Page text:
A clearance sale sign is seen at a Gap retail store on September 20, 2022 in Los Angeles, California.
Allison Lunch | Getty Images
As some of the nation’s largest retailers report quarterly earnings and revenues this week, Wall Street will also be paying attention to another number — inventory levels.
walmart, Target, Gap, Kohl’s and others try to sell from the abundance of extra goods stockpiled in the store’s back rooms and warehouses.
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Their quarterly presentations will serve as progress reports, especially as retailers prepare for the holiday season, more foot traffic, fierce competition for consumers’ wallets and plenty of sales events. Investors want to get a clearer sense of how much excess merchandise retailers are selling and how much they need to discount to keep merchandise moving.
“Inventory is the most important factor,” said Michael Baker, retail analyst at equity research firm DA Davidson. “Usually not – usually it’s just a factor. Inventory will mean more than other metrics.”
Retailers are under pressure to clear inventory and start fresh in the next financial year. Balancing inventory has taken on added urgency as economists warn of shrinking savings accounts, rising credit card debt and the risk of a recession.
“The idea is to be clean in the face of an environment where selling may be a little more difficult,” he said.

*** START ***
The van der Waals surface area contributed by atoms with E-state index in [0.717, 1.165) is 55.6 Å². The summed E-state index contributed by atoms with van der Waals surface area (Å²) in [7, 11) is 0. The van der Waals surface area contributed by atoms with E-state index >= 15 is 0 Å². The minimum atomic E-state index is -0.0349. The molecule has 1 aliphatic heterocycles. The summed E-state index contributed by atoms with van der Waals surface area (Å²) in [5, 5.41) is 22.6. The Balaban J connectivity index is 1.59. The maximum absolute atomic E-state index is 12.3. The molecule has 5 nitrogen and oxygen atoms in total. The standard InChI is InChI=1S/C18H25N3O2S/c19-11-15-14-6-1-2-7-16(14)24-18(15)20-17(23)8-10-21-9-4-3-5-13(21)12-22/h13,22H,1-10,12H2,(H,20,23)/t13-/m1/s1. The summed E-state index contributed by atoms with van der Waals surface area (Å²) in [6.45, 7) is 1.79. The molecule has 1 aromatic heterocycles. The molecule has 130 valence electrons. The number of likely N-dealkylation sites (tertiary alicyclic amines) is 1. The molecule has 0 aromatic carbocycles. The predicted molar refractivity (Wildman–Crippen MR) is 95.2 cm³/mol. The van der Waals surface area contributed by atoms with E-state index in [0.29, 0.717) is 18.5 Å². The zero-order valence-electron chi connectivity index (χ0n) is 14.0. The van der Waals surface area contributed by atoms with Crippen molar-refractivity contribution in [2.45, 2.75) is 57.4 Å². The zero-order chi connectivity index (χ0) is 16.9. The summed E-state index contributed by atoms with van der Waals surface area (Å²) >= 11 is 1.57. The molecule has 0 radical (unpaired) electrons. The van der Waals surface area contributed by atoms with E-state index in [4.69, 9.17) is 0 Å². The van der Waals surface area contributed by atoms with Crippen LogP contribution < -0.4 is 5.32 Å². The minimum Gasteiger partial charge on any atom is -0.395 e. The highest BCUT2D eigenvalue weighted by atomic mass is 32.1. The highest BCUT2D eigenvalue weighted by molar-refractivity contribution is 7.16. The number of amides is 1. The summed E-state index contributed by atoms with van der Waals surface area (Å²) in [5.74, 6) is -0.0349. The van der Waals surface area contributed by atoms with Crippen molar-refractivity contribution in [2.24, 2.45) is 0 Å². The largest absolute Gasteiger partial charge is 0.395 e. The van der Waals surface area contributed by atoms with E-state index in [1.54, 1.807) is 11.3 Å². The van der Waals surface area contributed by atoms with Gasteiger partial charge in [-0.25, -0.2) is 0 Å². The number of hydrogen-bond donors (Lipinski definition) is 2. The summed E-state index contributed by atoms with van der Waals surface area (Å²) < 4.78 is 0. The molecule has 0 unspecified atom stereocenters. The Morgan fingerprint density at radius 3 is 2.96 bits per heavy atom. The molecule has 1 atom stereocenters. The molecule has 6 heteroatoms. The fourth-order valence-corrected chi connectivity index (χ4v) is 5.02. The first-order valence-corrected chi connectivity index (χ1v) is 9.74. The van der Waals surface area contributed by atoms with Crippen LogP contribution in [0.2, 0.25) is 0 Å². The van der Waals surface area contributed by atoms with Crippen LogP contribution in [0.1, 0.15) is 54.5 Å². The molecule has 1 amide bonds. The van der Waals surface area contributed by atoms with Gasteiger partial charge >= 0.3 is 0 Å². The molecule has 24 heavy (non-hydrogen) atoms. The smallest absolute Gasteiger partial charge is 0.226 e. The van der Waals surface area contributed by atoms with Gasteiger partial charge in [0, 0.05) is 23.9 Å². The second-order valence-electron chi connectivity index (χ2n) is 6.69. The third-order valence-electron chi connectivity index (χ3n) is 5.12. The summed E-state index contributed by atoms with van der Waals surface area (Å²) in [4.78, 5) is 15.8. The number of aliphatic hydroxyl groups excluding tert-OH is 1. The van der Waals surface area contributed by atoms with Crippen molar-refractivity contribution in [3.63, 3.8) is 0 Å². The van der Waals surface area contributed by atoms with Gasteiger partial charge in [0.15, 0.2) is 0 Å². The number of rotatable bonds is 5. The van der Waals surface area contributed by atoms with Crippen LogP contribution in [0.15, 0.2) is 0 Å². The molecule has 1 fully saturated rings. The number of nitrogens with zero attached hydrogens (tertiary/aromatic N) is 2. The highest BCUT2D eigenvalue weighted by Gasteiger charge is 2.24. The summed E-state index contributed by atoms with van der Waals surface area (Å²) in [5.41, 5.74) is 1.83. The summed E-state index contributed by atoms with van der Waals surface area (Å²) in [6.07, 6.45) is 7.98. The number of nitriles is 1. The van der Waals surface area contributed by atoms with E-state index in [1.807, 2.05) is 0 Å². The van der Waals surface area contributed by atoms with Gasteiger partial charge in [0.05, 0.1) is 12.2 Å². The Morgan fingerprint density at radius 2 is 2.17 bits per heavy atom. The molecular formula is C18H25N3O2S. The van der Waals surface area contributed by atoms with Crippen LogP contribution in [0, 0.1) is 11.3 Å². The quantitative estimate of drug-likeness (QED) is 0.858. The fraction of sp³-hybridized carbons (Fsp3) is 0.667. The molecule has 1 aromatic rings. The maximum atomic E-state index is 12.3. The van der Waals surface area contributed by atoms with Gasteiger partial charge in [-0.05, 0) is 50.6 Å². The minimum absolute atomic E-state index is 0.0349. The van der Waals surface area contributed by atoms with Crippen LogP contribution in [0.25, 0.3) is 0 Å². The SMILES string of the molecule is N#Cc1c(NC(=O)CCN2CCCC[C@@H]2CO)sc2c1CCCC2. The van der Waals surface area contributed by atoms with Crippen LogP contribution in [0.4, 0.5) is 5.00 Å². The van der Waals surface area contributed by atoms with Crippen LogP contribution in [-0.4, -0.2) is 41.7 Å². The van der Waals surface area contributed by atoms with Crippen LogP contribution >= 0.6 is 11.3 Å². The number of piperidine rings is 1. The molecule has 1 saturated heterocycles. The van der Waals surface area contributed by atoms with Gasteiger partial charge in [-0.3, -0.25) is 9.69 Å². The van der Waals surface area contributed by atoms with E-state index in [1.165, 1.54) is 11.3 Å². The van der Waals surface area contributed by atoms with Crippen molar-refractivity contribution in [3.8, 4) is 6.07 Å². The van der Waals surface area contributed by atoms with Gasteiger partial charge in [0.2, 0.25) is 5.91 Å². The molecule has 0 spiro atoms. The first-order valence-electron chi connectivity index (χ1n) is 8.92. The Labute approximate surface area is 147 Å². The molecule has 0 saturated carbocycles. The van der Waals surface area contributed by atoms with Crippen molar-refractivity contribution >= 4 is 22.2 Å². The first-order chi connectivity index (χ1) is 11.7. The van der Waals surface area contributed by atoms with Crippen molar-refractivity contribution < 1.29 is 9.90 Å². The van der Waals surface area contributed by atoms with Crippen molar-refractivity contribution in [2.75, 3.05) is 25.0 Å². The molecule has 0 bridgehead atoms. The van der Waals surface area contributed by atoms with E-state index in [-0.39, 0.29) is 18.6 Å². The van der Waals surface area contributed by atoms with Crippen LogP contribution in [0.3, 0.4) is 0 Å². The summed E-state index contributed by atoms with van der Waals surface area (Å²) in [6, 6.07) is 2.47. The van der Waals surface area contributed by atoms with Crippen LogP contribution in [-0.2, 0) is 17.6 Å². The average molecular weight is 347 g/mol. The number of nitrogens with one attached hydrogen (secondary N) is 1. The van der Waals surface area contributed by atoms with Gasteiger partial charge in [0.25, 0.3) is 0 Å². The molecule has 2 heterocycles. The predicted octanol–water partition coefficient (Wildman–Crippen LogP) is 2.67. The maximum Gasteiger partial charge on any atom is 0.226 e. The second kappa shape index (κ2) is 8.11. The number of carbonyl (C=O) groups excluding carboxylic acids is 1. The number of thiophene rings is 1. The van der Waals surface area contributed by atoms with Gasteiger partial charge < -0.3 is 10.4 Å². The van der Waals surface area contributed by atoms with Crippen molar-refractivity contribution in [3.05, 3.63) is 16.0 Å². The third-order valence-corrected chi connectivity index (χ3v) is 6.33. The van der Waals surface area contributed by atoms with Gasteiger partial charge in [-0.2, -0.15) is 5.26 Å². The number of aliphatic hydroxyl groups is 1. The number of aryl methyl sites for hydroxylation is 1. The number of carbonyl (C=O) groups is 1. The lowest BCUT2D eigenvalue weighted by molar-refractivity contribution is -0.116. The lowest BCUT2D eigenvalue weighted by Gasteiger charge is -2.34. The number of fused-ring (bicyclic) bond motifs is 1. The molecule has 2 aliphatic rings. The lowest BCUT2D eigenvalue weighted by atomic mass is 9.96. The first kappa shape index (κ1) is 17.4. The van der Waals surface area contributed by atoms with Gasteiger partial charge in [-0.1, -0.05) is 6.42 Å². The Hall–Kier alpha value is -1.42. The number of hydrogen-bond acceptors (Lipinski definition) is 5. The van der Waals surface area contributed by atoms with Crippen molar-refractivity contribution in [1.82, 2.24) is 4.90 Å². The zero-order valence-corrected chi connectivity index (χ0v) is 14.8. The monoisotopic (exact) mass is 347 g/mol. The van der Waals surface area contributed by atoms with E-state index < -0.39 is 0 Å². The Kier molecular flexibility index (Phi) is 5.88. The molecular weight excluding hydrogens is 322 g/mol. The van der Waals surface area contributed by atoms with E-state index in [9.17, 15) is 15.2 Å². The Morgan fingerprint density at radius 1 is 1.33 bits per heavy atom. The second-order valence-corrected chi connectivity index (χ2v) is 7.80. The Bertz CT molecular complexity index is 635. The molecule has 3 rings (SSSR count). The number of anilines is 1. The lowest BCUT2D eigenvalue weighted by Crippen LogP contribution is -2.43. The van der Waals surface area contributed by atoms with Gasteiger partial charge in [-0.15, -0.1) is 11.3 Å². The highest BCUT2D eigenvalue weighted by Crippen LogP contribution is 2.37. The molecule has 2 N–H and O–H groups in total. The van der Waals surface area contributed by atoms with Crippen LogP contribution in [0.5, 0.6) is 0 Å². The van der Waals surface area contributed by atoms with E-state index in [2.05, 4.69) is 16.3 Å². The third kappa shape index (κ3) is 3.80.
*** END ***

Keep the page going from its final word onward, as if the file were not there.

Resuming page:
Retailers have experienced a sharp turnaround in the past six months. Many of the same items that flew off the shelves in the earlier days of the pandemic — loungewear and coffee makers — ended up on the clearance rack.
As housing and grocery prices rise, fewer Americans are buying big-ticket and discretionary items. Inventory, which is the cost of goods in transit and in storage, also rose due to supply chain issues.
Oliver Chen, a retail analyst at Cowen, says sudden changes in tastes “from pants to swimwear to suitcases” are putting companies in a difficult position.
Retailers typically place orders about six to 12 months in advance, with bulk items and home furnishings at the top. After seeing such strong consumer demand and struggling with supply chain-related stockouts, some companies placed larger or expedited orders.
Big retailers have struggled so long and hard to build inventory that they have not been able to adapt properly when the flow of goods has to slow. “You can’t change it on a dime,” Chen said.
Walmart and Target were among the retailers that shocked investors with significant jumps in inventory levels in the first quarter ended April 30.
Target cut its forecast twice, once in May and again in June, saying it would cancel orders, cut prices and take other dramatic steps to clear the mess.
Walmart’s U.S. CEO John Furner admitted at an investor day in June that the company wants to “just wish away” much of its excess inventory. It warned it would take “a couple of quarters” to return to a healthier inventory position. A month later, the discounter cut its second-quarter and full-year profit forecast, partly due to aggressive discounting.